WASHINGTON/JERUSALEM (Reuters) – President Barack Obama will not meet Israel’s prime minister when he visits Washington in March, the White House said on Thursday, after being blindsided by the Republicans’ invitation to Benjamin Netanyahu to address the U.S. Congress on Iran.
Bernadette Meehan, spokeswoman for the White House National Security Council, said Obama was withholding an invitation for Oval Office talks with Netanyahu because of Israel’s March 17 elections.
“As a matter of long-standing practice and principle, we do not see heads of state or candidates in close proximity to their elections, so as to avoid the appearance of influencing a democratic election in a foreign country,” Meehan said in statement.
“Accordingly, the president will not be meeting with Prime Minister Netanyahu because of the proximity to the Israeli election, which is just two weeks after his planned address to the U.S. Congress.”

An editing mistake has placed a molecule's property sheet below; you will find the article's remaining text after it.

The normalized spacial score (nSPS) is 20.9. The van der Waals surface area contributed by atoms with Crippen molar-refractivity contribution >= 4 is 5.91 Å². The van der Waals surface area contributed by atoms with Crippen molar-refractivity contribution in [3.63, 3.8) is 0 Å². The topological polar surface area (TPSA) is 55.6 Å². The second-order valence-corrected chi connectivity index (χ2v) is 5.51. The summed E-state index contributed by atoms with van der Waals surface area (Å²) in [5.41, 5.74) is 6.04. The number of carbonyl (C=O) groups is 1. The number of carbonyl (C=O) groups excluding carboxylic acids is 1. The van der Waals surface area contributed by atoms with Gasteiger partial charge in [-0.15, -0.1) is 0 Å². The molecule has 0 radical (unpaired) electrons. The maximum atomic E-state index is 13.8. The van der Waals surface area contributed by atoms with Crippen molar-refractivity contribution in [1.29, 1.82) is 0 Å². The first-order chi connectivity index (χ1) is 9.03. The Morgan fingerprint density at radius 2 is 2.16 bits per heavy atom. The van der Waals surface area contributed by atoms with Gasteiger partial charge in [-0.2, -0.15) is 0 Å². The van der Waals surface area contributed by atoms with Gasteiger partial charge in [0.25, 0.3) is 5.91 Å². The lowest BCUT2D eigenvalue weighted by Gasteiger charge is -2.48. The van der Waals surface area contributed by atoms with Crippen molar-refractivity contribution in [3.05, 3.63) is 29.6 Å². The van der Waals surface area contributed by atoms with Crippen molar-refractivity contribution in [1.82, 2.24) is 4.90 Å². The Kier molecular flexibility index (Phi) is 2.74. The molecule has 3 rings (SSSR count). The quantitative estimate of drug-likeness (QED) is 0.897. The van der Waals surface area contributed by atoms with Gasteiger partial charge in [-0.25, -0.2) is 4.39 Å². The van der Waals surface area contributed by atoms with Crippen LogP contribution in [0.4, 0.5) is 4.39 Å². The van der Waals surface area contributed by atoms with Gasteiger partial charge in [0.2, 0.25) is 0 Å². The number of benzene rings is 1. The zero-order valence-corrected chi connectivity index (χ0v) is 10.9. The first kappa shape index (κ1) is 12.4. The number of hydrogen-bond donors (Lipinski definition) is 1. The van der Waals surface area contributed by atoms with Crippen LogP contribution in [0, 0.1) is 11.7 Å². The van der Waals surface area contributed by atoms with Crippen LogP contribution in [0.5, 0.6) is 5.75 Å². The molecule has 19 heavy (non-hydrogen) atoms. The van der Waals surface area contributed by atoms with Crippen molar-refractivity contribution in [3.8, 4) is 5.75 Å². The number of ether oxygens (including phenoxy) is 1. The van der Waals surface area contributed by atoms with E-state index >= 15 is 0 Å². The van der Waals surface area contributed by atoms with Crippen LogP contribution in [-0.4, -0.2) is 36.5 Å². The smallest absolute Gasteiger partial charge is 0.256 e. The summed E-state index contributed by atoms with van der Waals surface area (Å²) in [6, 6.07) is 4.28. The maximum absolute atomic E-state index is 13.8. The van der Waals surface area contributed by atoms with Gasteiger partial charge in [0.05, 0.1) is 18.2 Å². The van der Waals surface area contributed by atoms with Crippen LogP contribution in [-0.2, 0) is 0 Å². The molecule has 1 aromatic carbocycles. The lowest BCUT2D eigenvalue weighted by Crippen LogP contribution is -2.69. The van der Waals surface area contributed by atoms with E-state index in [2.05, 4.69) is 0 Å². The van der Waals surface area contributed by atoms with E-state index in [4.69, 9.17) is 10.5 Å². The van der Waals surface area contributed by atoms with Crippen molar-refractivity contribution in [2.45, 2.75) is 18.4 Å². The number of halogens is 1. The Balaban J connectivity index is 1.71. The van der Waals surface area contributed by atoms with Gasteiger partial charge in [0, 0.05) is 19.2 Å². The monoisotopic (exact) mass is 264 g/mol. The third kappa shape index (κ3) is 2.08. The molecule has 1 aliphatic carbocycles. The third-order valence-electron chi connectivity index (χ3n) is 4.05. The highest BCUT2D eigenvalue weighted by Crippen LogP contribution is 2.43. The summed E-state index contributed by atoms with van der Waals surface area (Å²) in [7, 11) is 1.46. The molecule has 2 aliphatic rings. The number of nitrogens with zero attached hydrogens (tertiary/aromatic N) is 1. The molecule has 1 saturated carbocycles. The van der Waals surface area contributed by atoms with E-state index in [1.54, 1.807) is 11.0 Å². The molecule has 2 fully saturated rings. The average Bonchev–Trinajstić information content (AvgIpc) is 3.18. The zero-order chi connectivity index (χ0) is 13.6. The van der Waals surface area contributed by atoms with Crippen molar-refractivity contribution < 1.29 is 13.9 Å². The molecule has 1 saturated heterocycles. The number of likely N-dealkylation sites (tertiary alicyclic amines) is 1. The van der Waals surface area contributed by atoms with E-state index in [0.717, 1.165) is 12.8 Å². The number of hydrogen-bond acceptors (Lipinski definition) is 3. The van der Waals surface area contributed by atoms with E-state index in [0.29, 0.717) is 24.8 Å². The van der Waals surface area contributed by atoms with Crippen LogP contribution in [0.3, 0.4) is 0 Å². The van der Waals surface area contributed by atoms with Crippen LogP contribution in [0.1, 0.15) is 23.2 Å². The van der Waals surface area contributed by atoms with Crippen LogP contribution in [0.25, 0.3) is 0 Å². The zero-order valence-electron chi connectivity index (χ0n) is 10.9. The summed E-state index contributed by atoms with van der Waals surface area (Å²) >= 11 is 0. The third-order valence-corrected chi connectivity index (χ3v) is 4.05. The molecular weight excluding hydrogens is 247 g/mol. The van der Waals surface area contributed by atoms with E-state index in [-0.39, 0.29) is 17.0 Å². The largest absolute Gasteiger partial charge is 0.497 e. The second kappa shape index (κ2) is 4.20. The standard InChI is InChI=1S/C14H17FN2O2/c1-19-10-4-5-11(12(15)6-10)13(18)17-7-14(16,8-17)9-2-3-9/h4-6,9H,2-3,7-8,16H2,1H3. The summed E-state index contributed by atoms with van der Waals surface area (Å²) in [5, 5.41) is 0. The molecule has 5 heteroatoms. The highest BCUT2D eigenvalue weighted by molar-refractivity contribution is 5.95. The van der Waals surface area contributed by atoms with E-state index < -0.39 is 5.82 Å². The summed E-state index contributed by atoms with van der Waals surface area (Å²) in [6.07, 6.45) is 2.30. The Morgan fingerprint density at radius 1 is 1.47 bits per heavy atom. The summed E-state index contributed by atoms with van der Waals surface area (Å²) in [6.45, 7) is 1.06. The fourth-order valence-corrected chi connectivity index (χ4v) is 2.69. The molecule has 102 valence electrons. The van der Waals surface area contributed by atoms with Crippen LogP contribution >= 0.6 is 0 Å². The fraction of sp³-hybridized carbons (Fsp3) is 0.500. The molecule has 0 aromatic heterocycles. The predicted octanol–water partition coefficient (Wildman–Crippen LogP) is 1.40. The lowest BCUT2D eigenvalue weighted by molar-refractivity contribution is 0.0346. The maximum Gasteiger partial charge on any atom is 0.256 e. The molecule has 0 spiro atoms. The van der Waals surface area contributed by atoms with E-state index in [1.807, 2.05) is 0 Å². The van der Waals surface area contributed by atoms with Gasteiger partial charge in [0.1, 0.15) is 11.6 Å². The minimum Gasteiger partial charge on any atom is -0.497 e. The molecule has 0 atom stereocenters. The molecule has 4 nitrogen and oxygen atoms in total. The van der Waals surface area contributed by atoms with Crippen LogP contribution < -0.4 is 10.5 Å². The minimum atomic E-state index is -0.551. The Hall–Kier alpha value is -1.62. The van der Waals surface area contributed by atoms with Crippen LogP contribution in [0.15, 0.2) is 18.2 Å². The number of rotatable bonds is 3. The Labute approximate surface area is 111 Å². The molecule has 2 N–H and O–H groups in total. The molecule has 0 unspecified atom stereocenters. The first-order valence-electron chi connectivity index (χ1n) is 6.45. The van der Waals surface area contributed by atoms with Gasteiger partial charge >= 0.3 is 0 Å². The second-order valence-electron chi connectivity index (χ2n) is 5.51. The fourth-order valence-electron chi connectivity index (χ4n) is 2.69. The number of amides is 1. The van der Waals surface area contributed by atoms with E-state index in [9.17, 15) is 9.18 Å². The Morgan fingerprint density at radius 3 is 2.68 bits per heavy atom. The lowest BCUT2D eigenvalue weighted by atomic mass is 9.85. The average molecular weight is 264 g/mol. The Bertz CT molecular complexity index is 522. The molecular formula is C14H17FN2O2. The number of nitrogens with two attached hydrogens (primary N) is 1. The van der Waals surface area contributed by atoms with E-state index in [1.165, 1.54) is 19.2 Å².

Earlier on Thursday, Netanyahu announced that he would address Congress in March.
The decision by Obama, whose relationship with Netanyahu has often been tense, might be interpreted as a snub because leaders from Israel, a staunch U.S. ally, are almost always afforded talks with the American president on trips to Washington.
Netanyahu has accused Obama of making too many concessions to Iran for too little in return in nuclear talks between Tehran and world powers, and his visit could set up a diplomatic showdown on an issue that has divided Obama and congressional Republicans.
The White House declined to say if Netanyahu had sought a meeting with Obama, but an Israeli official, speaking on condition of anonymity, said on Wednesday the Israeli prime minister was looking into the possibility of talks with the president during the visit.
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